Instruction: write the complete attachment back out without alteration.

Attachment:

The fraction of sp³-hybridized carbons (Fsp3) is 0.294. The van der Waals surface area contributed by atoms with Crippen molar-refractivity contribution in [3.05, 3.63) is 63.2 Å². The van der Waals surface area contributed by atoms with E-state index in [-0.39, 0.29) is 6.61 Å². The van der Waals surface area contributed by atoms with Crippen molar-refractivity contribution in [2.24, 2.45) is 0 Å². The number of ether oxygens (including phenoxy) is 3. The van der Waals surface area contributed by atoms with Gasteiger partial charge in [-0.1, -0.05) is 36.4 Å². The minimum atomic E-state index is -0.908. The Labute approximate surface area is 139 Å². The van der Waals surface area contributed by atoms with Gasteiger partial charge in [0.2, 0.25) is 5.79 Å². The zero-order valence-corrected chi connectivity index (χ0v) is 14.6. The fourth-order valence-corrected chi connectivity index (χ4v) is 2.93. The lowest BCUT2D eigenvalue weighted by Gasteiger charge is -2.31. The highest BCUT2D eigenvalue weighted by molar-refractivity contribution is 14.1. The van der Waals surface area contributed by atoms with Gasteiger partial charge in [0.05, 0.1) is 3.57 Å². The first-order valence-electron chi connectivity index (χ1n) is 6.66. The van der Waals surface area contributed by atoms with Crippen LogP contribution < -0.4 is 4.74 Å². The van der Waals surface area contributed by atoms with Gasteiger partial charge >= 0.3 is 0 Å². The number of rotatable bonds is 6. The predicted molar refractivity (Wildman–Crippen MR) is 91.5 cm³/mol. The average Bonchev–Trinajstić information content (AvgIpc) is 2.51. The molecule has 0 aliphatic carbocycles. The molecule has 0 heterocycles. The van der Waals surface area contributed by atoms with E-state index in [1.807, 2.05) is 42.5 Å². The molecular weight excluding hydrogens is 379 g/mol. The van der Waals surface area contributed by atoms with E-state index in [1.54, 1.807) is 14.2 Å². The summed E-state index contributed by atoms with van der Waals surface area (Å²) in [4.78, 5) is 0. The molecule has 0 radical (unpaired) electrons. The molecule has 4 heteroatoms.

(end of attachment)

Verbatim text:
The fraction of sp³-hybridized carbons (Fsp3) is 0.294. The van der Waals surface area contributed by atoms with Crippen molar-refractivity contribution in [3.05, 3.63) is 63.2 Å². The van der Waals surface area contributed by atoms with E-state index in [-0.39, 0.29) is 6.61 Å². The van der Waals surface area contributed by atoms with Crippen molar-refractivity contribution in [2.24, 2.45) is 0 Å². The number of ether oxygens (including phenoxy) is 3. The van der Waals surface area contributed by atoms with Gasteiger partial charge in [-0.1, -0.05) is 36.4 Å². The minimum atomic E-state index is -0.908. The Labute approximate surface area is 139 Å². The van der Waals surface area contributed by atoms with Gasteiger partial charge in [0.2, 0.25) is 5.79 Å². The zero-order valence-corrected chi connectivity index (χ0v) is 14.6. The fourth-order valence-corrected chi connectivity index (χ4v) is 2.93. The lowest BCUT2D eigenvalue weighted by Gasteiger charge is -2.31. The highest BCUT2D eigenvalue weighted by molar-refractivity contribution is 14.1. The van der Waals surface area contributed by atoms with Gasteiger partial charge in [0.05, 0.1) is 3.57 Å². The first-order valence-electron chi connectivity index (χ1n) is 6.66. The van der Waals surface area contributed by atoms with Crippen LogP contribution < -0.4 is 4.74 Å². The van der Waals surface area contributed by atoms with Gasteiger partial charge >= 0.3 is 0 Å². The number of rotatable bonds is 6. The predicted molar refractivity (Wildman–Crippen MR) is 91.5 cm³/mol. The average Bonchev–Trinajstić information content (AvgIpc) is 2.51. The molecule has 0 aliphatic carbocycles. The molecule has 0 heterocycles. The van der Waals surface area contributed by atoms with E-state index in [1.807, 2.05) is 42.5 Å². The molecular weight excluding hydrogens is 379 g/mol. The van der Waals surface area contributed by atoms with E-state index in [1.54, 1.807) is 14.2 Å². The summed E-state index contributed by atoms with van der Waals surface area (Å²) in [4.78, 5) is 0. The molecule has 0 radical (unpaired) electrons. The molecule has 4 heteroatoms.